we have a rather well-known dude with his own TV-show and he´s going all biodynamic and in pact with Mother Nature

quite entertaining content, but if it wasn´t for the show and the income it brings, his family would starve to death and in the meanwhile be in mountains of debt.

i cant wait for OP to be a thing, it will do wonders for real estate prices. :)
 

Screw Danlon

Please Be Patient, I Have Doggo
kiwifarms.net
God I hate the word "queer"

I would like to point out that none of the games mentioned here except for farming simulator have any kind of depth to the farming whatsoever. Take the crops that work in the season, plant them, and water them. That's it. Crop rotation doesn't work, there really isn't any complexity to it at all.
And on the flip side, there’s about as much depth to the social side as there is to the farming side - you get people to like you by giving them stuff every day. (Depending on the game) most people will say the same 1 or 2 different things to you each day per season. Everyone follows very specific routines that you have to account for.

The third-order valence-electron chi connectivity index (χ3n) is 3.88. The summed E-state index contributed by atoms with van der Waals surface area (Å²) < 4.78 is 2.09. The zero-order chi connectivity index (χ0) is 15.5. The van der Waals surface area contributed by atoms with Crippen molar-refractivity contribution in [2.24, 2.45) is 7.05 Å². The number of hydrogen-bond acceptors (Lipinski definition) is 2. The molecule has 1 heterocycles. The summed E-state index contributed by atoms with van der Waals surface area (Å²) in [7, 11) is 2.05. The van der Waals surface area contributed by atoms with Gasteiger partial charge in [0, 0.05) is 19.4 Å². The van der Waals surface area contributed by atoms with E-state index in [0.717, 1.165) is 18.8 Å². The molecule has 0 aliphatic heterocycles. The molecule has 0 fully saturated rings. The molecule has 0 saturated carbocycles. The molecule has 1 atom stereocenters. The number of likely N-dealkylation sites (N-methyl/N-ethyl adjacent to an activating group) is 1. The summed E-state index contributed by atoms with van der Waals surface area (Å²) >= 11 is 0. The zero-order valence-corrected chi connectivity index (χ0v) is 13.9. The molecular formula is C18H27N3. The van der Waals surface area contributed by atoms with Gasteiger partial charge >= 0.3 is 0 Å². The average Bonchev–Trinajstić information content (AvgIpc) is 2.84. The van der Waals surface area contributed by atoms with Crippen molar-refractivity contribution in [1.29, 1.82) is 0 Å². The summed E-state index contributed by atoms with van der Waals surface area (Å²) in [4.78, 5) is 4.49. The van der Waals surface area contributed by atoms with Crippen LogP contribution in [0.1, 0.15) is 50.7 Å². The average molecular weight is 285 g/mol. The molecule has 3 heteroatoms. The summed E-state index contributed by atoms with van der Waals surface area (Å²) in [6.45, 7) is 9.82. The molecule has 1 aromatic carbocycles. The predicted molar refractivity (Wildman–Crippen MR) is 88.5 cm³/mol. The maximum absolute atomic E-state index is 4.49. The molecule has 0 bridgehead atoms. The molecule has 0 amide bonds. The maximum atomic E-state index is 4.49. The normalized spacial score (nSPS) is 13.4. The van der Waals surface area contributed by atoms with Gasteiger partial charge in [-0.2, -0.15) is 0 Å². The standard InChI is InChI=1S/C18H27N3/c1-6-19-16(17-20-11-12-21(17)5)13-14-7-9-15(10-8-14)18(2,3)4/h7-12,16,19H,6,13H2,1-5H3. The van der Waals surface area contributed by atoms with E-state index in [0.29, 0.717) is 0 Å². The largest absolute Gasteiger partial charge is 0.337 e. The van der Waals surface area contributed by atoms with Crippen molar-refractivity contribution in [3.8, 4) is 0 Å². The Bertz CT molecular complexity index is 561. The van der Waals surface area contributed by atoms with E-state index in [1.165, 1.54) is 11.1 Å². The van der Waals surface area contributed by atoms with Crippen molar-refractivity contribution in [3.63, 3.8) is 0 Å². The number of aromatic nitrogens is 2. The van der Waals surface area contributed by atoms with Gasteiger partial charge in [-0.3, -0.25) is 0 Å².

I love the HM/Stardew games, they are fun and kinda relaxing. But they’re absolutely simplified, and if someone can only ‘be themselves’ in a world where people can do nothing but give 1 sentence canned responses? They can’t survive in the real world.
 

round robin

kiwifarms.net
This just feels like more propaganda to get faggot lefties to invade rural areas so they can spread their disease to the evil conservatives. Country life is not quaint and you *will* be working 18 hours a day just to survive.

I also love the part that says "queer people who purposefully move to rural areas feel invisible, unsafe, and lonely." No shit, you *chose* to leave the city and now you want to bring the city to you? Fuck off, we're full.